The Man on the Moor

Thu 3rd – Sun 27th August 2017


Louis Harnett O'Meara

at 14:12 on 14th Aug 2017



Max Dickins wrote and performed in his one-man show ‘The Man on the Moore’, a sincere and moving account of a child who lost his father and the repercussions it has on the rest of his life. Framing his narrative around the 2014 discovery of an unidentified dead body found on Saddleworth Moore, Dickins composed a subtle meditation on loss and identity for those that disappear and those that remain. Through huge linguistic competence and storytelling ability the themes were dealt with at a level of wit, clarity and sensitivity that is so far unmatched in my experience of the Fringe.

Dickins’s delivery was authentic, dry, and reticent, leaving the focus to remain on his words rather than his person. He was in no particular costume, and nor did he assume a clearly distinct character from himself. At times Dickins would assume the role of a woman or some other figure speaking, changing his voice, his face, his posture, but in the monologue he spoke without much variation in his expression. The performance did not feel like as much to be a play, or theatre – it was a means to conveying a story and a means to a beautiful rumination. His movements were simple, and used to illustrate the speech; however, at times his arms did appear a little too stiff by his side, his physicality too static.

The staging was simple: five chairs lined centre stage and a background display. Only one chair was ever taken. The empty spaces served to illustrate the content of the story. There was little music throughout the body of the show, with Dickins’s authentic tones providing the only focus besides the empty spaces in his speech. The simplicity of the performance aided the story’s strength; less certainly felt like more in this case. His mother’s disembodied interjections toward the end were passable but jarred slightly with the monologue’s clarity, and a couple of times the visuals felt a little unnecessary. It felt as though these features were sometimes chosen out of a slight sense of obligation rather than necessity – the script alone could have taken more of the strain.

It was a shame that the performance I attended had a couple of serious faults that were, for the most part, out of their control. A man’s chair dramatically broke in the row in front of me and he found himself on the floor, shocked, midway through a particularly suspense-filled speech. ‘Well you were right to fall off your chair,’ he quips, out of character, ‘this is a dramatic moment.’ At another moment that could have held serious gravity the visuals fail to come on cue, the stage lights brightening instead – ‘Not working? Not to worry’, he says, about to launch back into the script, when the visuals start up and the lights go out. These incidences unfortunately could not help but effect the overall impression received, snapping my absorption. But besides the performance’s difficulties, I can say that, hands-down, ‘The Man on the Moor’ was the single most powerful script I have had the joy of experiencing in my time at the Fringe this year.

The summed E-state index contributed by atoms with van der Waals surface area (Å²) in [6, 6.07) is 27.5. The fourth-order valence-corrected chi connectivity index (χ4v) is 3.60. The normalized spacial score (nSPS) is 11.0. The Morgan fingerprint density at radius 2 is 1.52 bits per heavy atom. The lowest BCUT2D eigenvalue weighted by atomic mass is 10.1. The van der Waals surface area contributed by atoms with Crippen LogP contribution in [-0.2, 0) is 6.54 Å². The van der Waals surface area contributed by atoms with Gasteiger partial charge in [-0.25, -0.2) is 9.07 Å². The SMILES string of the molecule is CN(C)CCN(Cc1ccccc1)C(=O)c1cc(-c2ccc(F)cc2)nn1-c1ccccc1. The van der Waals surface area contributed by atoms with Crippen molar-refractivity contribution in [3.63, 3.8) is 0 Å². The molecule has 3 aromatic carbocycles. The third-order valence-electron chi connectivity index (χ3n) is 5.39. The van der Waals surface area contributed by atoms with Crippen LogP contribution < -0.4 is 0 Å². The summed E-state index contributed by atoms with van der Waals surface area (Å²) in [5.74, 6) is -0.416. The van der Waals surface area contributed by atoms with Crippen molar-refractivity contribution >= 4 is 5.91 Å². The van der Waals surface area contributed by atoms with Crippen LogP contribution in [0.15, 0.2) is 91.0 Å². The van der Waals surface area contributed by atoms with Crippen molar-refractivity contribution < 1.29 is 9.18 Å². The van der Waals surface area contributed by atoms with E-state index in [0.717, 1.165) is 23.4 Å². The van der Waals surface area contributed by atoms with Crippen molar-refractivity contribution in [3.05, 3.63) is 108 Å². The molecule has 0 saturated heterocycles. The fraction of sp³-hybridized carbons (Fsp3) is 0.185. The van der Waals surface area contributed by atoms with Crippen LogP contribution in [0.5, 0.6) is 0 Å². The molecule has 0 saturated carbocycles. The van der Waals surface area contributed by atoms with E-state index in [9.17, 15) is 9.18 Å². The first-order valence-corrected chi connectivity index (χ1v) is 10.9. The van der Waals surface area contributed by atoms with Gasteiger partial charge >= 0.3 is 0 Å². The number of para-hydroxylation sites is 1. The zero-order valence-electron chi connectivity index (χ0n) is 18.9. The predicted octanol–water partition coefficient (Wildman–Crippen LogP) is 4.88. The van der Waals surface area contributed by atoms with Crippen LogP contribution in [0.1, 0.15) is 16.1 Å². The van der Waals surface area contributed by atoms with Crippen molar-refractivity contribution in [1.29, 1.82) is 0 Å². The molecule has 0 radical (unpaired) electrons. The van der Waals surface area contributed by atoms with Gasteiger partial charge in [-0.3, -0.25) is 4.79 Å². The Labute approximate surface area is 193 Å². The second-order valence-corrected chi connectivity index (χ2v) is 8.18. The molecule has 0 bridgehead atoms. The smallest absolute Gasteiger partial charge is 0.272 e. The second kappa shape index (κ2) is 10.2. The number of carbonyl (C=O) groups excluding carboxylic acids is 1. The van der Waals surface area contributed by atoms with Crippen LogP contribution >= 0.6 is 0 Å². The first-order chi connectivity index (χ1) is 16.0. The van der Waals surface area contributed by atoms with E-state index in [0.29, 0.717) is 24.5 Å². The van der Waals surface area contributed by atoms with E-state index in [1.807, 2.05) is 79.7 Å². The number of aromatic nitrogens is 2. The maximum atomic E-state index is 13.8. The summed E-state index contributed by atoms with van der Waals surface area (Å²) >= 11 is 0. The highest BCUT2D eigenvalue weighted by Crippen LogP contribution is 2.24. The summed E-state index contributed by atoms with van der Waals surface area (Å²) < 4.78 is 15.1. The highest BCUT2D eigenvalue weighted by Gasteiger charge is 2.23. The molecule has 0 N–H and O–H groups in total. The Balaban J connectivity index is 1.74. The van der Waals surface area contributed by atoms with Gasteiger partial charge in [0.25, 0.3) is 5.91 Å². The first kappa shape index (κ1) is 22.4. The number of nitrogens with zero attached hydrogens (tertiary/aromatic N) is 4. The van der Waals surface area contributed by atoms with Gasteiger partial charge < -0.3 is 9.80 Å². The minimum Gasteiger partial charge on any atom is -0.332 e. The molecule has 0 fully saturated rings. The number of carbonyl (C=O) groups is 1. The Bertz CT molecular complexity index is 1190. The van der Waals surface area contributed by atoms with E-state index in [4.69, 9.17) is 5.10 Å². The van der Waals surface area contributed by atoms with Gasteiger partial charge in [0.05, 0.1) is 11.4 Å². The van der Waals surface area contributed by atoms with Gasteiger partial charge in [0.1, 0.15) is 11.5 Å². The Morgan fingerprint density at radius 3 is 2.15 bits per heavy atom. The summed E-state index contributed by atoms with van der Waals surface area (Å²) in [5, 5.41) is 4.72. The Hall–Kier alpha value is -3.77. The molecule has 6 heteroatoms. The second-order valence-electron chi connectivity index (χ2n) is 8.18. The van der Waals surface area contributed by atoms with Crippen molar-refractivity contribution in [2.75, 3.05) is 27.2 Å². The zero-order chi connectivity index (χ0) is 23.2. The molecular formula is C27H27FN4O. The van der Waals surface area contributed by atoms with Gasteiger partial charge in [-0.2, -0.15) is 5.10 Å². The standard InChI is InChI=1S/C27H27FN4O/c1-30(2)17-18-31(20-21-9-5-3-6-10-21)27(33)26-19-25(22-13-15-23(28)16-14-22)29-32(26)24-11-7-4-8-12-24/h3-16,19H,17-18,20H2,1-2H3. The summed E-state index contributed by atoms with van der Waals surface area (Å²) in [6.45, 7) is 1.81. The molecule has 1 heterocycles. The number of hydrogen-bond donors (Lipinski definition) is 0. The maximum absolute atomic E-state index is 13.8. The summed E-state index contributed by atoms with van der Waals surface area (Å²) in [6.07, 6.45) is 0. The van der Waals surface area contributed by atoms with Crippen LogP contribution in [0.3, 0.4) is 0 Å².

Neil Suchak

at 19:28 on 14th Aug 2017



'The Man on the Moor' is a well crafted and engrossing performance centring around the pain of having a loved one disappear. The play follows writer and leader performer Max Dickens as he portrays a man unable to cope with the loss his father. The play sees him search for his father within an ongoing police investigation and eventually he comes to a slow acceptance of the absence of his father in his life.

Dickens’ script is masterfully crafted with subtle yet powerful imagery that really elevates the play to a whole new level. He has a powerful ability to craft images in a way that nods to their sonic power: foregrounding a word’s cadence as much as its literal meaning. And it is this that is the play’s high point - as Dickens is able to harness the power of language to hold the audience’s attention with enchanting effect. This serves to emphasise the subtext of the play - stressing the pain that uncertainty can bring rather than knowing he tragic fate of a loved one.

Script aside the play was beset with certain flaws that detracted from its dramatic impact. Most unfortunate of these was a technical issue that muddled Dickens’ cue to break the sense of tension in the room. This may have been a one-off however, it meant that the engrossing power of the script was broken. Furthermore, while Dickens’ writing was his performance was slightly lacking, with his delivery seeming distant and emotionless. This may have been the point, however, it leaves it feeling like not much of a performance at all; it is more so a live narration of the his conscious rather than being acting. There are visual aids beamed onto a screen behind Dickens from portraits of his father to videos of his mother and these seem somewhat unnecessary - the most egregious case being the videos of his mother talking about the impact of his father’s disappearance. This breaks the tension and does little to add to the beauty of the words spoken by Dickens - especially when the script is so powerful.

Consequently, Dickens’ powerful writing is sadly left seeming a little too distant and the audience is not quite drawn into the emotional side of the message behind this story. There is a sublime play somewhere within this performance, however, the execution serves to break the captivating atmosphere.


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